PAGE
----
Calciphylaxis is a rare syndrome where vascular calcifications lead to microvessel occlusion and the development of painful, ischemic skin lesions. The pathogenesis of calciphylaxis has yet to be elucidated. It appears that calcified microvessels lead to low-grade ischemia and endothelial injury which causes further vessel occlusion and tissue infarction (1). Once calciphylaxis has been diagnosed, the prognosis is generally poor. However, this is somewhat confounded as this disease entity is often associated with other serious co-morbidities (2-4). Herein, we present a case of an otherwise healthy female with skin necrosis that developed after a nipple sparing mastectomy (NSM) who subsequently received a diagnosis of calciphylaxis with unclear etiology. We present the following case in accordance with the CARE Guideline.
A 63-year-old Caucasian female presented to our institution for care after being diagnosed with a stage IIA, triple negative inflammatory ductal carcinoma of the right breast. She desired a NSM with reconstruction. She was otherwise healthy except for a history of a lab band procedure which had resulted in a 30-pound (13.6 kg) weight loss. She was a non-smoker and her body mass index (BMI) was 23.17. Her breast size was a 38D with grade III ptosis, a sternal notch to nipple of 28 and 27.5 cm and an inframammary fold (IMF) to nipple of 10 and 11 cm for the right and left sides, respectively. A NSM with sentinel node was performed without complication and a 520 cc tissue expander was placed in the pre-pectoral position with total acellular dermal matrix coverage (264 cm2). Post-operative wound care was performed with daily Silvadene per surgeon preference. The patient seen in clinic 1 week after surgery and necrosis of the inferior aspect of the breast was noted with marginal blood flow below the nipple. Local wound care was continued and 10 days later, a 3×4 cm area of necrotic tissue was excised and sent for pathology. The wound was closed primarily in layers. The pathology report returned as calciphylaxis. On subsequent discussion with the patient, she admitted to consuming approximately a bottle of tums (calcium carbonate) per day for reflux. She was also taking multiple prescription drugs for reflux. While she was usually borderline hypercalcemic, her calcium level pre-operatively was only 10.5. She continues to heal without any further issues and has started chemotherapy.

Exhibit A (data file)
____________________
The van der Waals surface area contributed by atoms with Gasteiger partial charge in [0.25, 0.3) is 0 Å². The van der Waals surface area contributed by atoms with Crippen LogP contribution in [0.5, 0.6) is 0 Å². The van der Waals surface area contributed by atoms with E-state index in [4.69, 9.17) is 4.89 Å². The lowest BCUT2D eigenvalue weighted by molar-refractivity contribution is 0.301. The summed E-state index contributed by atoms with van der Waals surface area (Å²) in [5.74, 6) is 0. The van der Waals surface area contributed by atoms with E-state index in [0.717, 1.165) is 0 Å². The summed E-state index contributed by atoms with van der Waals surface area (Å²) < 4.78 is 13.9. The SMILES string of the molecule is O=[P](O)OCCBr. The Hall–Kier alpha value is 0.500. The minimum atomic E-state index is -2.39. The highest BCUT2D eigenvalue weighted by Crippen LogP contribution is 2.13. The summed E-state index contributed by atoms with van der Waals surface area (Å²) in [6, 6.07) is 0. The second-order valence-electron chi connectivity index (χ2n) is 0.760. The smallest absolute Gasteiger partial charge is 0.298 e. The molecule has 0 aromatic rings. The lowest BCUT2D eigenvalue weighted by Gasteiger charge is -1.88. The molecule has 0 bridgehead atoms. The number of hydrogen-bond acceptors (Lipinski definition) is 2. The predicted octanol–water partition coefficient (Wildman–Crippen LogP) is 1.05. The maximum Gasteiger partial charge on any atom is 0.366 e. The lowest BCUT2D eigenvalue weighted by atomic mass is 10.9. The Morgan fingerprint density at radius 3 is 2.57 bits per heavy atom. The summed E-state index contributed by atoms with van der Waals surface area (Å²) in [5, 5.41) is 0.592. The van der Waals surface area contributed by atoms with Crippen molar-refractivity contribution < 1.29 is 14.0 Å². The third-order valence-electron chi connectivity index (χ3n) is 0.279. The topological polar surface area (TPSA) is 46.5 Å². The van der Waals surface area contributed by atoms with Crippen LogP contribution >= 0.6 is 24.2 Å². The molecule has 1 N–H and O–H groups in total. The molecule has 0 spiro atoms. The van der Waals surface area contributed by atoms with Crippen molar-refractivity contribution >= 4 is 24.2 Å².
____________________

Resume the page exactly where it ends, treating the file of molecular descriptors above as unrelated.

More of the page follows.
While calciphylaxis is most commonly associated with end-stage renal disease (ESRD) or other kidney diseases, it has also been diagnosed in patients with normal kidney function (3). Other suggested risk factors include obesity, diabetes, female sex and rapid weight loss (5). The only known risk factors our patient had were female sex and rapid weight loss, albeit only thirty pounds over a protracted time period. Despite having prior surgical procedures in the past, this was her first issue with wound healing. She did not have a history of blood clotting disorders, which can be associated with hypercalcemia. Her calcium levels will be monitored after a reduction in consumption of Tums to confirm this was the causation of her hypercalcemia prior to pursuing additional medical work-up. While calciphylaxis is a rare disease typically associated with other co-morbidities, it can also be diagnosed in healthy individuals. We hope this report encourages surgeons to consider a diagnosis of calciphylaxis in individuals, even without obvious risk factors, with otherwise unexpected tissue necrosis.
Conflicts of Interest: The authors have no conflicts of interest to declare.
Ethical Statement: The authors are accountable for all aspects of the work in ensuring that questions related to the accuracy or integrity of any part of the work are appropriately investigated and resolved. Our institution does not require consent for a case report of one patient.
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Cite this article as: Knackstedt R, Grobmyer S, Bernard S. Overconsumption of tums, an unexpected cause of calciphylaxis in a reconstructed breast: a case report. Ann Breast Surg 2019;3:31.